Sunday, March 20, 2022

Down Mexico Way

On Saturday a group of us got together for the first big battle with our Mexican - American War figures. We started the project late last summer (I talked about it some in this blog post) and there was a smaller battle in February (from Kevin’s blog), but this was the first time most of us had gotten figures on the table. We were using the Rebels and Patriots rules from Osprey for the game. 

Dragoon charge at Recasa de la Palma
U.S. Dragoons charge Mexican artillery at Resaca de la Palma (U.S. Army in Action series from wikimedia commons)

I set up a game area loosely based on the Battle of Resaca de la Palma. We had six players, three on each side. The Mexican left set up to defend a small trail, the Mexican center was on the southern side of the Resacas, near the small hacienda, and the right was set up in front of the Americans. On the American side, the right flank set up to engage the Mexicans defending the trail, the left flank moved to engage the Mexican right, and the center group (me) was split between the two.

Initial setup for the Mexican left

View from the Mexican center

The game started inauspiciously for the Americans, with my first activation roll for my artillery went badly, forcing my artillery to shoot at American troops (I only caused 2 casualties, but at the end of turn 1 I was the best Mexican General).

The Mexican left played aggressively on the trail, trying to cross the resacas. This tied up the American right flank troops and some of mine. The Mexican right effectively stood their ground, inflicting casualties as the Americans advanced

Americans attacking the trail defenders

Americans moving up the road

Fairly early in the game the Mexican right rolled a double activation and used his light cavalry to charge my artillery. The cavalry killed forced me back with no losses. But the next turn my gun did some damage and then the American dragoons finished them off.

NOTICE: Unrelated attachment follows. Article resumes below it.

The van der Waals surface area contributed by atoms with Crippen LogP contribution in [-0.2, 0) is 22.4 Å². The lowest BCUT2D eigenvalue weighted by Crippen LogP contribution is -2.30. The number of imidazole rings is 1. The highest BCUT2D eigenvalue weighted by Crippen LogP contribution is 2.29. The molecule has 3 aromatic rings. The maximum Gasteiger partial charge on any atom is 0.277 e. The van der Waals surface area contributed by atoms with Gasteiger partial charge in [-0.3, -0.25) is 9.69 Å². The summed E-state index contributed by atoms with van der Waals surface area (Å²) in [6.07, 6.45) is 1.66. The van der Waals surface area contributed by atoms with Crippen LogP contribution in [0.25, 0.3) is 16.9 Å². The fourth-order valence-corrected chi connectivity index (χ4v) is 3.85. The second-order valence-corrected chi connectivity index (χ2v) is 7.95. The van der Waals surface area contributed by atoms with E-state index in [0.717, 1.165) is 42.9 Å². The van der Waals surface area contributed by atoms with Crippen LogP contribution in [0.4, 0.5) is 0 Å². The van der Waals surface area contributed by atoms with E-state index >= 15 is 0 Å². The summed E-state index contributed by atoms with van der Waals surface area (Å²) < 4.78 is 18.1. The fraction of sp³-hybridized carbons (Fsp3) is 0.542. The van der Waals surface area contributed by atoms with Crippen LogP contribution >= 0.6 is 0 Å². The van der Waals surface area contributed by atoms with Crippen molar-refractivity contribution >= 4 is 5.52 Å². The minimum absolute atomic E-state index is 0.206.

Mexican light cavalry on the charge

The Mexican center patiently waited for the Americans to come into range.

Mexican center waiting for the Americans

While the Mexican left tried to advance but was met with a steady wall of firepower from the Americans.

Mexicans advancing up the trail
Americans taking on the Mexican left
More fighting near the trail

The Americans continued to move up on their left and center. I had difficulty with my activations most of the day (I even rolled another friendly fire incident with some of my infantry firing on my artillery). I did get a few good hits in, but could never force the Mexicans back, they always bent instead of breaking.

Americans advancing into the Mexican right
More Americans trying to get into action
The Mexican right waits for the Americans

As we were approaching the end of the game, the Mexican cavalry in the center tried to charge my disordered infantry but came up just short and then stalled while I rolled off my disorder and shot up the cavalry with infantry and artillery, forcing them to retreat.

Mexican center sniping at the Americans
Mexican cavalry barely fails to make contact
American fire drives off the cavalry

On the American right (Mexican left) the American finally cleared out the trail. But the Americans were not able to clear out the crossing with the main road. 

The Americans clear out the trail
Game end, the Mexican still hold the main road

The Mexican right and left were pretty decimated at the end of the game, but the Mexicans held all the objectives. So, it was a Pyrrhic victory for the Mexicans. 

 

Overall, the game played well. The Americans are sort of squeezed at the start, but the Mexicans have a lot of area to defend. We did use equal forces, which gave the Mexicans an advantage (most Rebels and Patriots scenarios only give the on-board defenders 2/3s of the attacking force points). But even with that everyone seemed to think it was worth trying again sometime. 

 

It was fun to see a project start and come to fruition before petering out. I expect we’ll see these troops out again for some more battles.